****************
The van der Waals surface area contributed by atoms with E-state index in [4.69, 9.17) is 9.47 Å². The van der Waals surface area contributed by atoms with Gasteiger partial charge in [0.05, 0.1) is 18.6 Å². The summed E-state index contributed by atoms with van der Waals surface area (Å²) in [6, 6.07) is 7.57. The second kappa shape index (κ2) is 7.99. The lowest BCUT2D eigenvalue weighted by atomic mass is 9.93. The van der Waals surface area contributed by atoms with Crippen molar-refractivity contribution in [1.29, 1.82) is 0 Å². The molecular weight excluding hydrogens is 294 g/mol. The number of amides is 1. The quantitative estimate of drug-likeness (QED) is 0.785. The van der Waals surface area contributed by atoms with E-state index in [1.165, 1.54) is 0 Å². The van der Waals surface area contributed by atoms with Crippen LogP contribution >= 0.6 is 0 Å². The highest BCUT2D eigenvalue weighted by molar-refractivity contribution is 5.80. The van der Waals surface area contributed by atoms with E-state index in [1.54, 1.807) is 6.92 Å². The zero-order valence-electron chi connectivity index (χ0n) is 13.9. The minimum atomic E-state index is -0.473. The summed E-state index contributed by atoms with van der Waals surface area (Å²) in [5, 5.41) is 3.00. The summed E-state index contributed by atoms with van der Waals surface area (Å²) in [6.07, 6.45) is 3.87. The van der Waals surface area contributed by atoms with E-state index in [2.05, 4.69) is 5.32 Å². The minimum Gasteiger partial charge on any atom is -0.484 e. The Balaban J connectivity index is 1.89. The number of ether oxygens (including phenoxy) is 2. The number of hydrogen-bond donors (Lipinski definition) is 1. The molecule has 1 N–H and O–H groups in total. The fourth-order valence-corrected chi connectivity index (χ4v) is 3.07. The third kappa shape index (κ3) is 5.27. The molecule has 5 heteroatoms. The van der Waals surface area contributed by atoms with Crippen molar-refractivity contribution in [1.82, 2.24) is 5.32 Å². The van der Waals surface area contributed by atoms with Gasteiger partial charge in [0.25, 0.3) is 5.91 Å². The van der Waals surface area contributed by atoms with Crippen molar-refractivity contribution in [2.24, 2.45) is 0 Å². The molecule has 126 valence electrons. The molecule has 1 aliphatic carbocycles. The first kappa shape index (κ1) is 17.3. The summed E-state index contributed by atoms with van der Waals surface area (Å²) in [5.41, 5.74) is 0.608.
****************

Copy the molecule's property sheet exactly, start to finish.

The van der Waals surface area contributed by atoms with E-state index in [4.69, 9.17) is 9.47 Å². The van der Waals surface area contributed by atoms with Gasteiger partial charge in [0.05, 0.1) is 18.6 Å². The summed E-state index contributed by atoms with van der Waals surface area (Å²) in [6, 6.07) is 7.57. The second kappa shape index (κ2) is 7.99. The lowest BCUT2D eigenvalue weighted by atomic mass is 9.93. The van der Waals surface area contributed by atoms with Crippen molar-refractivity contribution in [1.29, 1.82) is 0 Å². The molecular weight excluding hydrogens is 294 g/mol. The number of amides is 1. The quantitative estimate of drug-likeness (QED) is 0.785. The van der Waals surface area contributed by atoms with E-state index in [1.165, 1.54) is 0 Å². The van der Waals surface area contributed by atoms with Crippen LogP contribution >= 0.6 is 0 Å². The highest BCUT2D eigenvalue weighted by molar-refractivity contribution is 5.80. The van der Waals surface area contributed by atoms with E-state index in [1.54, 1.807) is 6.92 Å². The zero-order valence-electron chi connectivity index (χ0n) is 13.9. The minimum atomic E-state index is -0.473. The summed E-state index contributed by atoms with van der Waals surface area (Å²) in [5, 5.41) is 3.00. The summed E-state index contributed by atoms with van der Waals surface area (Å²) in [6.07, 6.45) is 3.87. The van der Waals surface area contributed by atoms with E-state index in [2.05, 4.69) is 5.32 Å². The minimum Gasteiger partial charge on any atom is -0.484 e. The Balaban J connectivity index is 1.89. The number of ether oxygens (including phenoxy) is 2. The number of hydrogen-bond donors (Lipinski definition) is 1. The molecule has 1 N–H and O–H groups in total. The fourth-order valence-corrected chi connectivity index (χ4v) is 3.07. The third kappa shape index (κ3) is 5.27. The molecule has 5 heteroatoms. The van der Waals surface area contributed by atoms with Crippen molar-refractivity contribution in [1.82, 2.24) is 5.32 Å². The van der Waals surface area contributed by atoms with Gasteiger partial charge in [0.25, 0.3) is 5.91 Å². The van der Waals surface area contributed by atoms with Crippen molar-refractivity contribution in [2.24, 2.45) is 0 Å². The molecule has 126 valence electrons. The molecule has 1 aliphatic carbocycles. The first kappa shape index (κ1) is 17.3. The summed E-state index contributed by atoms with van der Waals surface area (Å²) in [5.41, 5.74) is 0.608.